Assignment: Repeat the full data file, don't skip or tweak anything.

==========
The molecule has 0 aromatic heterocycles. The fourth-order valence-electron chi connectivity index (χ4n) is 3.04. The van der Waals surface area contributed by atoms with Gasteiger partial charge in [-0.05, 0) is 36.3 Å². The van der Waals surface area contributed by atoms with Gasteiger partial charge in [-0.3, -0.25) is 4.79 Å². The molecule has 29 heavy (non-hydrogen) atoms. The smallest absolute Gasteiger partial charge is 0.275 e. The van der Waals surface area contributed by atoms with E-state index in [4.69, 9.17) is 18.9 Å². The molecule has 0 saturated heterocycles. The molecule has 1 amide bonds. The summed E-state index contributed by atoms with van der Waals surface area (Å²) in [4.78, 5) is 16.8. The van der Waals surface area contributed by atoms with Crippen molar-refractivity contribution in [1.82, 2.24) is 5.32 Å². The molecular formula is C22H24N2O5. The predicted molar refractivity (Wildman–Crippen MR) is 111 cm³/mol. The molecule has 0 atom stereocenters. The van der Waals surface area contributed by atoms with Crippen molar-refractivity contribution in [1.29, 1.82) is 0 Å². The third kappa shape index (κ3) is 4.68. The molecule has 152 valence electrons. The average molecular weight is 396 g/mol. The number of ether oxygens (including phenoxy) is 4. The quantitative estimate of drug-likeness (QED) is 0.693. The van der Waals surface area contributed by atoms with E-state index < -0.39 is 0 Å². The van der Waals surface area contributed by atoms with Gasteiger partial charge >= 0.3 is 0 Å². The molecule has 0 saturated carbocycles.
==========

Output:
The molecule has 0 aromatic heterocycles. The fourth-order valence-electron chi connectivity index (χ4n) is 3.04. The van der Waals surface area contributed by atoms with Gasteiger partial charge in [-0.05, 0) is 36.3 Å². The van der Waals surface area contributed by atoms with Gasteiger partial charge in [-0.3, -0.25) is 4.79 Å². The molecule has 29 heavy (non-hydrogen) atoms. The smallest absolute Gasteiger partial charge is 0.275 e. The van der Waals surface area contributed by atoms with E-state index in [4.69, 9.17) is 18.9 Å². The molecule has 0 saturated heterocycles. The molecule has 1 amide bonds. The summed E-state index contributed by atoms with van der Waals surface area (Å²) in [4.78, 5) is 16.8. The van der Waals surface area contributed by atoms with Crippen molar-refractivity contribution in [1.82, 2.24) is 5.32 Å². The molecular formula is C22H24N2O5. The predicted molar refractivity (Wildman–Crippen MR) is 111 cm³/mol. The molecule has 0 atom stereocenters. The van der Waals surface area contributed by atoms with Crippen molar-refractivity contribution in [1.29, 1.82) is 0 Å². The third kappa shape index (κ3) is 4.68. The molecule has 152 valence electrons. The average molecular weight is 396 g/mol. The number of ether oxygens (including phenoxy) is 4. The quantitative estimate of drug-likeness (QED) is 0.693. The van der Waals surface area contributed by atoms with E-state index < -0.39 is 0 Å². The van der Waals surface area contributed by atoms with Gasteiger partial charge >= 0.3 is 0 Å². The molecule has 0 saturated carbocycles.